In countries where urbanization has already gone a long way, urban life is shifting to a new everyday scale covering huge areas. In parallel, economic, social and cultural development is embedded in ever-increasing specialization, which requires more extensive and more diversified residential and employment catchment areas.
Against this background, urban transport is becoming more and more extensive and represents a challenge that is, in certain respects, new. It is no longer a question of just being able to move around for one reason or another, but of having access to genuine urban mobility, i.e. the material and cultural capacity to reach the different parts of the city at any time. With access to work, to housing, to education, to health, to leisure, to consumption, etc., therefore requiring more and more mobility, it may be said that we are witnessing the emergence of a right to mobility, a right that is “generic” insofar as the efficacy of most other rights ultimately depends on it.
The importance of urban movement in the day-to-day lives of individuals and in business activities also means that greater attention needs to be paid to the quality of the times and places of urban transport. Moreover, their expansion raises problems of different kinds, of multimodality and intermodality, of development, of information, of accessibility, of size, of safety and of environment.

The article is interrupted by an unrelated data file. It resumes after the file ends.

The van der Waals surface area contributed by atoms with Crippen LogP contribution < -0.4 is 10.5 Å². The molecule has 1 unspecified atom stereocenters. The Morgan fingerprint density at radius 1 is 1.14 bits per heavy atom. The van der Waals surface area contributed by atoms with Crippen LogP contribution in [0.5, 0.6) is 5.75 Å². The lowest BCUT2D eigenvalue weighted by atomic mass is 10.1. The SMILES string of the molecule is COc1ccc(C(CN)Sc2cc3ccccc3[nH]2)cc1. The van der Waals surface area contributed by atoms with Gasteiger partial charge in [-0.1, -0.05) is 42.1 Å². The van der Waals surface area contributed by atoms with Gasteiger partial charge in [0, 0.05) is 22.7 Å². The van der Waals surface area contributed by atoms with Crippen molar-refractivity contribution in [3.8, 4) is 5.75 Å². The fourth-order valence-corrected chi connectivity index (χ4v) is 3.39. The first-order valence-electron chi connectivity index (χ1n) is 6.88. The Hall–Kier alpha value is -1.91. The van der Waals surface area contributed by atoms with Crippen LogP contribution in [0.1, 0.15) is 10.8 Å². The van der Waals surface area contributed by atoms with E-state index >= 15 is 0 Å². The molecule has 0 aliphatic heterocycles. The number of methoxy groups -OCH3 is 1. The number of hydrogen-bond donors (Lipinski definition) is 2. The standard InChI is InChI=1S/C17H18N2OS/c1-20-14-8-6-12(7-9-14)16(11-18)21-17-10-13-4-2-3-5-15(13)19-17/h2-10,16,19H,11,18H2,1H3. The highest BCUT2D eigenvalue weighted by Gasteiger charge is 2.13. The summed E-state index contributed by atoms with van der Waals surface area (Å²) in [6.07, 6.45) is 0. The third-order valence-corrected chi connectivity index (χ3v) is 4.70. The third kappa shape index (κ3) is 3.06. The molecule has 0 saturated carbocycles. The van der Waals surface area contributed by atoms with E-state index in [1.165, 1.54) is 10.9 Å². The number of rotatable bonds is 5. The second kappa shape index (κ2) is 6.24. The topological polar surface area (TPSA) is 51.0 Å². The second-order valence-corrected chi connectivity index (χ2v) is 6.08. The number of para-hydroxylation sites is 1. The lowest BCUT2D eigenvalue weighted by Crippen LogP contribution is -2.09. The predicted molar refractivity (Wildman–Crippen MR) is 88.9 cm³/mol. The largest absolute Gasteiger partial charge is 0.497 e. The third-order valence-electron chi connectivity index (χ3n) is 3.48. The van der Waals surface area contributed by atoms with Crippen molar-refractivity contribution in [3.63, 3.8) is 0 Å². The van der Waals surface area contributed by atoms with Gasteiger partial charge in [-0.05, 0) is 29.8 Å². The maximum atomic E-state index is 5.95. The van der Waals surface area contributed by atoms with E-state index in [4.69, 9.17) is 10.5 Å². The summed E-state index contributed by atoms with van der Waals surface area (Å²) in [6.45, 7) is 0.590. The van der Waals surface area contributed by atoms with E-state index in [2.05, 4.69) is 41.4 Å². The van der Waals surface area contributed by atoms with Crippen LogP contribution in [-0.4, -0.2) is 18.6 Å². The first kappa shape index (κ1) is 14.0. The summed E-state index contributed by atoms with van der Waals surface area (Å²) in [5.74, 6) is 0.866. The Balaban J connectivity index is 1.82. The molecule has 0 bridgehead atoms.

Resolving these problems requires new approaches, a breaking down of the barriers between the different specialists and disciplines working on the city and transportation, transverse approaches that bring together previously separate stakeholders, education for public officials and the public alike. All these aspects constitute IVM’s “raison d’être”, the reason for the diversity of its Scientific and hand Strategy Committee, for its choice of projects, for the conception of its operating methods.
**This was originally the top 2 paras – but it might work as well within a factbox, with the website at the bottom
Launched by PSA Peugeot Citroën in June 2000, the Institut pour la ville en mouvement [City on the Move] seeks to contribute to the emergence of innovative solutions for urban mobilities. It brings together representatives of the corporate and academic worlds, researchers and practitioners from the social, cultural and voluntary sectors, along with municipalities, to work on joint action-research projects.
It seeks to test concrete solutions, to promote international comparisons, to identify the most original urban and architectural approaches. In China, Latin America, and Europe, the offices of City on the Move mobilize experts and expertise from multiple disciplines, disseminate knowledge and raise public awareness of the challenge that mobilities represent for the societies of today.
Institute Pour La Ville en Mouvement are sponsors of the RioPlus Business website and magazine.